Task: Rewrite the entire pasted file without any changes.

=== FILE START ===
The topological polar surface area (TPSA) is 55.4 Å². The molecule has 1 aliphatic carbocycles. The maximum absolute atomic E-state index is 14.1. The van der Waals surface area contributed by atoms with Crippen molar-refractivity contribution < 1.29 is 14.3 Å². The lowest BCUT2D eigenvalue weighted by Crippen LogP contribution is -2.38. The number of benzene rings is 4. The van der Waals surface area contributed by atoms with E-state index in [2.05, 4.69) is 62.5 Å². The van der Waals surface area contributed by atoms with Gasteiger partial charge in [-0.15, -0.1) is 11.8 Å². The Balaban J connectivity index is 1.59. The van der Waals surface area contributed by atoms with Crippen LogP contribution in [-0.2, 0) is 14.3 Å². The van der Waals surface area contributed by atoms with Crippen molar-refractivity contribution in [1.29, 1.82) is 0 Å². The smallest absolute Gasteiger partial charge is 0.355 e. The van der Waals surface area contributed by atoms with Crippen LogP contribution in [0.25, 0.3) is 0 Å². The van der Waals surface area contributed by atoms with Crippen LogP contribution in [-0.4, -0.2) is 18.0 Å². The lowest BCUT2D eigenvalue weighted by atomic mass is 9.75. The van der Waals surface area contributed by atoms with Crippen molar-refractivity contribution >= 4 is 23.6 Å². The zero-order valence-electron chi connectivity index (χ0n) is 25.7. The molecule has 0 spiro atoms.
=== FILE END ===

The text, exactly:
The topological polar surface area (TPSA) is 55.4 Å². The molecule has 1 aliphatic carbocycles. The maximum absolute atomic E-state index is 14.1. The van der Waals surface area contributed by atoms with Crippen molar-refractivity contribution < 1.29 is 14.3 Å². The lowest BCUT2D eigenvalue weighted by Crippen LogP contribution is -2.38. The number of benzene rings is 4. The van der Waals surface area contributed by atoms with E-state index in [2.05, 4.69) is 62.5 Å². The van der Waals surface area contributed by atoms with Gasteiger partial charge in [-0.15, -0.1) is 11.8 Å². The Balaban J connectivity index is 1.59. The van der Waals surface area contributed by atoms with Crippen LogP contribution in [-0.2, 0) is 14.3 Å². The van der Waals surface area contributed by atoms with Crippen molar-refractivity contribution in [1.29, 1.82) is 0 Å². The smallest absolute Gasteiger partial charge is 0.355 e. The van der Waals surface area contributed by atoms with Crippen LogP contribution in [0.25, 0.3) is 0 Å². The van der Waals surface area contributed by atoms with Crippen LogP contribution in [-0.4, -0.2) is 18.0 Å². The lowest BCUT2D eigenvalue weighted by atomic mass is 9.75. The van der Waals surface area contributed by atoms with Crippen molar-refractivity contribution >= 4 is 23.6 Å². The zero-order valence-electron chi connectivity index (χ0n) is 25.7. The molecule has 0 spiro atoms.